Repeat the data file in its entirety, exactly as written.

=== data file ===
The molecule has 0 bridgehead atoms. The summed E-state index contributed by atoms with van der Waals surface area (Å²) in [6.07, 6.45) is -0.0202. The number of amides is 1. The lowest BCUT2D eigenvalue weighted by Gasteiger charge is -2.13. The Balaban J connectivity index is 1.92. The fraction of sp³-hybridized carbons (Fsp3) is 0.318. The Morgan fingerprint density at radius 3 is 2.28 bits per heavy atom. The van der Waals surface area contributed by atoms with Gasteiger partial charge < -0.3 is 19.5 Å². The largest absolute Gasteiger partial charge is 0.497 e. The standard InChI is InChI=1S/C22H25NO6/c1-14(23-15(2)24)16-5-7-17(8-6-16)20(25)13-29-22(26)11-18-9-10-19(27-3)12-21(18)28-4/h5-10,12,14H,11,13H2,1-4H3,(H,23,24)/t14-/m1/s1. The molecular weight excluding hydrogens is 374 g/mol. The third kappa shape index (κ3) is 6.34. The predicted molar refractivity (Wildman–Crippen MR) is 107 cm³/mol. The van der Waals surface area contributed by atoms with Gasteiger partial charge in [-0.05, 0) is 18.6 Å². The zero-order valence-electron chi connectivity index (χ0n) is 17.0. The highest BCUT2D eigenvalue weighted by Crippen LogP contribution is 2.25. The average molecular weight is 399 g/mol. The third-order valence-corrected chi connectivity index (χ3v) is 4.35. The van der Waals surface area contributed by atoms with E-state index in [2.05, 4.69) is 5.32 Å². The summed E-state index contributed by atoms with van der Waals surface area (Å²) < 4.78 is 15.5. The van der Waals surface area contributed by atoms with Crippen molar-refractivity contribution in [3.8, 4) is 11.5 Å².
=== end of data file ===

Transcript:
The molecule has 0 bridgehead atoms. The summed E-state index contributed by atoms with van der Waals surface area (Å²) in [6.07, 6.45) is -0.0202. The number of amides is 1. The lowest BCUT2D eigenvalue weighted by Gasteiger charge is -2.13. The Balaban J connectivity index is 1.92. The fraction of sp³-hybridized carbons (Fsp3) is 0.318. The Morgan fingerprint density at radius 3 is 2.28 bits per heavy atom. The van der Waals surface area contributed by atoms with Gasteiger partial charge < -0.3 is 19.5 Å². The largest absolute Gasteiger partial charge is 0.497 e. The standard InChI is InChI=1S/C22H25NO6/c1-14(23-15(2)24)16-5-7-17(8-6-16)20(25)13-29-22(26)11-18-9-10-19(27-3)12-21(18)28-4/h5-10,12,14H,11,13H2,1-4H3,(H,23,24)/t14-/m1/s1. The molecular weight excluding hydrogens is 374 g/mol. The third kappa shape index (κ3) is 6.34. The predicted molar refractivity (Wildman–Crippen MR) is 107 cm³/mol. The van der Waals surface area contributed by atoms with Gasteiger partial charge in [-0.05, 0) is 18.6 Å². The zero-order valence-electron chi connectivity index (χ0n) is 17.0. The highest BCUT2D eigenvalue weighted by Crippen LogP contribution is 2.25. The average molecular weight is 399 g/mol. The third-order valence-corrected chi connectivity index (χ3v) is 4.35. The van der Waals surface area contributed by atoms with E-state index in [2.05, 4.69) is 5.32 Å². The summed E-state index contributed by atoms with van der Waals surface area (Å²) < 4.78 is 15.5. The van der Waals surface area contributed by atoms with Crippen molar-refractivity contribution in [3.8, 4) is 11.5 Å².